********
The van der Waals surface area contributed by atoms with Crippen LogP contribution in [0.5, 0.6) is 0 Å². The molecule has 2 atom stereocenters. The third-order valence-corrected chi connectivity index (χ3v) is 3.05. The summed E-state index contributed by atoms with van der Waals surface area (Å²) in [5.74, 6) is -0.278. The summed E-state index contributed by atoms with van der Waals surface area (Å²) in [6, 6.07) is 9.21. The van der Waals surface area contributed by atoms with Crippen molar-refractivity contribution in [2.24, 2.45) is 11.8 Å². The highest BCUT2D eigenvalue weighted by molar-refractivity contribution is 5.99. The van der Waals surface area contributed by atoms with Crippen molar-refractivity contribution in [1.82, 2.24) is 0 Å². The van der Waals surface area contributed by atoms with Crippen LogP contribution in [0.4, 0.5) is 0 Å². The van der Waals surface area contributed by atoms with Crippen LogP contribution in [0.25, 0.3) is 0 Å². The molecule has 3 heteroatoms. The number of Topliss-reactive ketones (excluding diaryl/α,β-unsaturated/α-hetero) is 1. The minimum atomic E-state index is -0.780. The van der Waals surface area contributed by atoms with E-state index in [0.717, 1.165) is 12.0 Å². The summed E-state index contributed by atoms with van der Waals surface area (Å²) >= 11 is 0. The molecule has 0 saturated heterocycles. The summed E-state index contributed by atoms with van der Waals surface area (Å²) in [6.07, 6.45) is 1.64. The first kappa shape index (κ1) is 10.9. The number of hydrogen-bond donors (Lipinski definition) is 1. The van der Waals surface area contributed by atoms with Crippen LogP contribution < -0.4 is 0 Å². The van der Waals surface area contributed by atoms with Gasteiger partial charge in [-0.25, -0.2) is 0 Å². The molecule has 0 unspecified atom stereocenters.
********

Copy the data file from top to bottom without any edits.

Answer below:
The van der Waals surface area contributed by atoms with Crippen LogP contribution in [0.5, 0.6) is 0 Å². The molecule has 2 atom stereocenters. The third-order valence-corrected chi connectivity index (χ3v) is 3.05. The summed E-state index contributed by atoms with van der Waals surface area (Å²) in [5.74, 6) is -0.278. The summed E-state index contributed by atoms with van der Waals surface area (Å²) in [6, 6.07) is 9.21. The van der Waals surface area contributed by atoms with Crippen molar-refractivity contribution in [2.24, 2.45) is 11.8 Å². The highest BCUT2D eigenvalue weighted by molar-refractivity contribution is 5.99. The van der Waals surface area contributed by atoms with Crippen molar-refractivity contribution in [1.82, 2.24) is 0 Å². The van der Waals surface area contributed by atoms with Crippen LogP contribution in [0.4, 0.5) is 0 Å². The van der Waals surface area contributed by atoms with Crippen LogP contribution in [0.25, 0.3) is 0 Å². The molecule has 3 heteroatoms. The number of Topliss-reactive ketones (excluding diaryl/α,β-unsaturated/α-hetero) is 1. The minimum atomic E-state index is -0.780. The van der Waals surface area contributed by atoms with E-state index in [0.717, 1.165) is 12.0 Å². The summed E-state index contributed by atoms with van der Waals surface area (Å²) >= 11 is 0. The molecule has 0 saturated heterocycles. The summed E-state index contributed by atoms with van der Waals surface area (Å²) in [6.07, 6.45) is 1.64. The first kappa shape index (κ1) is 10.9. The number of hydrogen-bond donors (Lipinski definition) is 1. The van der Waals surface area contributed by atoms with Crippen LogP contribution < -0.4 is 0 Å². The van der Waals surface area contributed by atoms with Gasteiger partial charge in [-0.25, -0.2) is 0 Å². The molecule has 0 unspecified atom stereocenters.